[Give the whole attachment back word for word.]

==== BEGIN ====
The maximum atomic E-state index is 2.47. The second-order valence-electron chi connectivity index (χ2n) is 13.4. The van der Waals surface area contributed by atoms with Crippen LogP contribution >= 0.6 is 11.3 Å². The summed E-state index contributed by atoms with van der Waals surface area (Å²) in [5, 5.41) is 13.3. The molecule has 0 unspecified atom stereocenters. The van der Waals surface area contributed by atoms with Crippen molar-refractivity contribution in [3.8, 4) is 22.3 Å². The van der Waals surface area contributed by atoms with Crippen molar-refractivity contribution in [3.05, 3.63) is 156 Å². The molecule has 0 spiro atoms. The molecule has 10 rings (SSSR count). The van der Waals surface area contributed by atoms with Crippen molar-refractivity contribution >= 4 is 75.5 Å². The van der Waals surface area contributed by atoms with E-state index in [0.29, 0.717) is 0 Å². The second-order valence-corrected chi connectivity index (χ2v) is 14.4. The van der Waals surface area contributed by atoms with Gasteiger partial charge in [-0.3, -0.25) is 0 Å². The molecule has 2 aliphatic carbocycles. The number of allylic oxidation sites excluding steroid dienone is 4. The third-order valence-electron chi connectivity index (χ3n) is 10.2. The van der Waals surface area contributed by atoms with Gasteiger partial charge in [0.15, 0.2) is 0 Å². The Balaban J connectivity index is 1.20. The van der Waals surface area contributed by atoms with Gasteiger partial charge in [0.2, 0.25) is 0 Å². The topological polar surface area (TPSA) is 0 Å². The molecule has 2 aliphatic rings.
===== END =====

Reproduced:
The maximum atomic E-state index is 2.47. The second-order valence-electron chi connectivity index (χ2n) is 13.4. The van der Waals surface area contributed by atoms with Crippen LogP contribution >= 0.6 is 11.3 Å². The summed E-state index contributed by atoms with van der Waals surface area (Å²) in [5, 5.41) is 13.3. The molecule has 0 unspecified atom stereocenters. The van der Waals surface area contributed by atoms with Crippen molar-refractivity contribution in [3.8, 4) is 22.3 Å². The van der Waals surface area contributed by atoms with Crippen molar-refractivity contribution in [3.05, 3.63) is 156 Å². The molecule has 0 spiro atoms. The molecule has 10 rings (SSSR count). The van der Waals surface area contributed by atoms with Crippen molar-refractivity contribution >= 4 is 75.5 Å². The van der Waals surface area contributed by atoms with E-state index in [0.29, 0.717) is 0 Å². The second-order valence-corrected chi connectivity index (χ2v) is 14.4. The van der Waals surface area contributed by atoms with Gasteiger partial charge in [-0.3, -0.25) is 0 Å². The molecule has 2 aliphatic carbocycles. The number of allylic oxidation sites excluding steroid dienone is 4. The third-order valence-electron chi connectivity index (χ3n) is 10.2. The van der Waals surface area contributed by atoms with Gasteiger partial charge in [0.15, 0.2) is 0 Å². The Balaban J connectivity index is 1.20. The van der Waals surface area contributed by atoms with Gasteiger partial charge in [0.2, 0.25) is 0 Å². The topological polar surface area (TPSA) is 0 Å². The molecule has 2 aliphatic rings.